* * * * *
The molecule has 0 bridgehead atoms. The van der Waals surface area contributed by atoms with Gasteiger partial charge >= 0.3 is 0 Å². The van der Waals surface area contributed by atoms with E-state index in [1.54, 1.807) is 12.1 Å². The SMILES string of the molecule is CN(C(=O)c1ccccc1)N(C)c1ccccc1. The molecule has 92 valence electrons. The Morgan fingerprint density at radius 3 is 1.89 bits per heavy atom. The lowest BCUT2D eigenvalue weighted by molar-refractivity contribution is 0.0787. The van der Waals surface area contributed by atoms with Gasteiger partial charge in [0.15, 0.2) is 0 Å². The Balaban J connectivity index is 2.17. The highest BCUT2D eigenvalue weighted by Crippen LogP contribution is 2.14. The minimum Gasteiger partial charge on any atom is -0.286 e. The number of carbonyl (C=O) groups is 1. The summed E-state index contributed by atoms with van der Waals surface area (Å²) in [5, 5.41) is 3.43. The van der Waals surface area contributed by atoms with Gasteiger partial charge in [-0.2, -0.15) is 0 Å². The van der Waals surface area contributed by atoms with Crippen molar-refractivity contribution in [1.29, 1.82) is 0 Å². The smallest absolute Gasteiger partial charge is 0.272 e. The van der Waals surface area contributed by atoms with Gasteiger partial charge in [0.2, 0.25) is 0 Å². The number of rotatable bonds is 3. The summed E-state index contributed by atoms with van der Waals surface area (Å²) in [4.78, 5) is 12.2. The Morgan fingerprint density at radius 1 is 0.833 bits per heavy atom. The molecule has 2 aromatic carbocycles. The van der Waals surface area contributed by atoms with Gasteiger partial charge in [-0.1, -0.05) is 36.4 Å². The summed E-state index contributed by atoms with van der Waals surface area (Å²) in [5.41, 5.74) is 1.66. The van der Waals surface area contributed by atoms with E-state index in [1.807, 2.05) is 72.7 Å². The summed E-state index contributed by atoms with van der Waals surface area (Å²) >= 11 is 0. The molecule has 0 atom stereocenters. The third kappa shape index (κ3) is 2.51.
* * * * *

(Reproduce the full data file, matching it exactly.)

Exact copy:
The molecule has 0 bridgehead atoms. The van der Waals surface area contributed by atoms with Gasteiger partial charge >= 0.3 is 0 Å². The van der Waals surface area contributed by atoms with E-state index in [1.54, 1.807) is 12.1 Å². The SMILES string of the molecule is CN(C(=O)c1ccccc1)N(C)c1ccccc1. The molecule has 92 valence electrons. The Morgan fingerprint density at radius 3 is 1.89 bits per heavy atom. The lowest BCUT2D eigenvalue weighted by molar-refractivity contribution is 0.0787. The van der Waals surface area contributed by atoms with Gasteiger partial charge in [0.15, 0.2) is 0 Å². The Balaban J connectivity index is 2.17. The highest BCUT2D eigenvalue weighted by Crippen LogP contribution is 2.14. The minimum Gasteiger partial charge on any atom is -0.286 e. The number of carbonyl (C=O) groups is 1. The summed E-state index contributed by atoms with van der Waals surface area (Å²) in [5, 5.41) is 3.43. The van der Waals surface area contributed by atoms with Gasteiger partial charge in [-0.2, -0.15) is 0 Å². The van der Waals surface area contributed by atoms with Crippen molar-refractivity contribution in [1.29, 1.82) is 0 Å². The smallest absolute Gasteiger partial charge is 0.272 e. The van der Waals surface area contributed by atoms with Gasteiger partial charge in [0.2, 0.25) is 0 Å². The number of rotatable bonds is 3. The summed E-state index contributed by atoms with van der Waals surface area (Å²) in [4.78, 5) is 12.2. The Morgan fingerprint density at radius 1 is 0.833 bits per heavy atom. The molecule has 2 aromatic carbocycles. The van der Waals surface area contributed by atoms with Gasteiger partial charge in [-0.1, -0.05) is 36.4 Å². The summed E-state index contributed by atoms with van der Waals surface area (Å²) in [5.41, 5.74) is 1.66. The van der Waals surface area contributed by atoms with E-state index in [1.807, 2.05) is 72.7 Å². The summed E-state index contributed by atoms with van der Waals surface area (Å²) >= 11 is 0. The molecule has 0 atom stereocenters. The third kappa shape index (κ3) is 2.51.